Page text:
In Canada, the Senate has recently passed a bill designed to add “social condition” to the list of prohibited grounds for discrimination in the Human Rights Act. This legislation is designed to shield the poor from the kind of discrimination they often report from banks, telephone companies or federal agencies.(5) In this year marking the 50th anniversary of the Declaration of Human Rights, this legislation could have the symbolic effect of encouraging Canadians to see poverty as an important human rights issue, beyond a simple concern for our personal charity. The Social Affairs Commission encourages members of Parliament to introduce and pass this legislation in the House of Commons without delay.
As well, more than 30,000 Canadians, our Commission included, signed a petition asking the federal government to establish a taskforce on sweatshop production of footwear and apparel. It is an encouraging sign that consumers are interested in using their purchasing power to obtain products that are manufactured in situations where adequate working conditions are guaranteed.(6) Many retailers seem equally interested in providing articles produced under adequate conditions. We encourage the federal government to quickly announce the establishment of such a taskforce.
In keeping with the theme of Jubilee justice, an initiative that has captured our imagination and which is gathering massive support, is the petition campaign to cancel the backlog of unpayable debts of the most impoverished nations by the year 2000. But having a “jubilee perspective” on the debt question is not simply a matter of the remission of debt; rather,it is a question of removing the harsh burdens that so oppress the poorest. “Debt forgiveness must be part of a process of the restoration of justice, harmony and equity, so that the poorest nations, and the poorest populations of those nations, are enabled to make a fresh start, to turn a new and more hopeful page in their history.”(7) We enthusiastically support the efforts of the Canadian Ecumenical Jubilee Initiative in this regard, and encourage others to join it, as well as the “In Common” global poverty campaign of Canadian development assistance NGOs.(8)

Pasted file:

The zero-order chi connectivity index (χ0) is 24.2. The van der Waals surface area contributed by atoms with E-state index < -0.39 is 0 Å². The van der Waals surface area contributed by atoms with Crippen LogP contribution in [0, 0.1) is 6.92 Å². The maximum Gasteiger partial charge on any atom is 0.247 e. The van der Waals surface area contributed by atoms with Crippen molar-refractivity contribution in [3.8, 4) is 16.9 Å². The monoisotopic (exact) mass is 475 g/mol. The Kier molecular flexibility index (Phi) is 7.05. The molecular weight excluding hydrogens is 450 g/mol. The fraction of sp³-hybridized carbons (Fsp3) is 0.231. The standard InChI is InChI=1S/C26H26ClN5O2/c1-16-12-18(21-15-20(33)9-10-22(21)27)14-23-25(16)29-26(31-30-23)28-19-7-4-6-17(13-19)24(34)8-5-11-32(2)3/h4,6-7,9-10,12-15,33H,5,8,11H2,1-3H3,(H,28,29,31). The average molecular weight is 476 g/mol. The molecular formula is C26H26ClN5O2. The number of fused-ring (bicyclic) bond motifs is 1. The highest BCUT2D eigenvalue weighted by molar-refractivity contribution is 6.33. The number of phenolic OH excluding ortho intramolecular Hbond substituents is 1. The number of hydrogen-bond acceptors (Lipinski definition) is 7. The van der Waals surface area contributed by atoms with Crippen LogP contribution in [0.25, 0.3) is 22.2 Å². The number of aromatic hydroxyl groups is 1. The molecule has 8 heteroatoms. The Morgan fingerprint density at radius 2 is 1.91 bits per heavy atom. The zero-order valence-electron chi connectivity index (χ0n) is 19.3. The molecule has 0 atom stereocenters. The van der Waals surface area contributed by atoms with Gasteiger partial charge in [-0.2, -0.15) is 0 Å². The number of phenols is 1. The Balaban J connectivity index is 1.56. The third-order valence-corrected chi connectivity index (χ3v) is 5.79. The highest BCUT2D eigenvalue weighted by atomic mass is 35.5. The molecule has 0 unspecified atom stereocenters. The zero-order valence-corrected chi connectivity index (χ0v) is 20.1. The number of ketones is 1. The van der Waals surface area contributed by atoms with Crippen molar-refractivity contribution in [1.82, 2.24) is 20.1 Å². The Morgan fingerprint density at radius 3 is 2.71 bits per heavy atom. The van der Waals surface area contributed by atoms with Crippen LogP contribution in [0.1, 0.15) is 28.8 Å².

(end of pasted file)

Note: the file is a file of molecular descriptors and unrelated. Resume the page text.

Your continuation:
To fully prepare for the Jubilee 2000 is to act justly today by participating in actions that will eradicate poverty in Canada and abroad. To be able to celebrate the Jubilee we will need to develop a boundless solidarity, an immense capacity for prayer, and a spirituality capable of sustaining us on this journey. And to help us live in accord with the will of God, we can count on the Jubilee promise that “I will set up my dwelling among you…I will live in your midst; I will be your God and you shall be my people.”(9)
May our preparations for the Jubilee bear good fruit now, while allowing us to truly anticipate a new millennium of justice and peace for all.
Most Reverend François Thibodeau, CJM,
Bishop of Edmundston
Most Rev. Bertrand Blanchet
Archbishop of Rimouski
Most Rev. Nicola De Angelis
Auxiliary Bishop of Toronto
Most Rev. Raymond Dumais
Bishop of Gaspé
Most Rev. Peter Sutton, OMI
Archbishop of Keewatin-Le Pas
Most Rev. V. James Weisgerber
Bishop of Saskatoon
3. Graham Fraser, “Poverty rates rising, report says,” The Globe and Mail, May 11, 1998. Their definition of poverty refers to those Canadians who must devote 56.2% or more of their gross income to “the necessities of life”, i.e., basic food, shelter and clothing. Significantly, their tabulations do not include data from the Yukon, Northwest Territories, Indian reserves and institutions such as prisons, mental hospitals and homes for the aged. See: National Council of Welfare, Poverty Profile, 1996, Spring 1998, pp. 4-9.
6. The fact that many Canadians are now drinking fairly-traded coffee after last year’s ecumenical campaign, and that over 250,000 persons signed petitions asking the Levi-Straus and NIKE companies to improve labour conditions, signals a growing awareness, especially among youth. October 17th is the third day of world action to raise social justice concerns with NIKE leaders around the world.
7. Roger Cardinal Etchegaray, President of the Pontifical Council for Justice and Peace and President of the Committee appointed by the Pope to prepare for the Great Jubilee, “A Jubilee on Poverty,” in SEDOS, 4/29/98.
8. See The Canadian Ecumenical Jubilee Initiative, especially the debt petition campaign which is active in 70 countries, at www.web.net./~jubilee and see The Canadian Council for International Cooperation’s In common: Global Action Against Poverty, http://www.incommon.web.net, especially the Ten Point Agenda.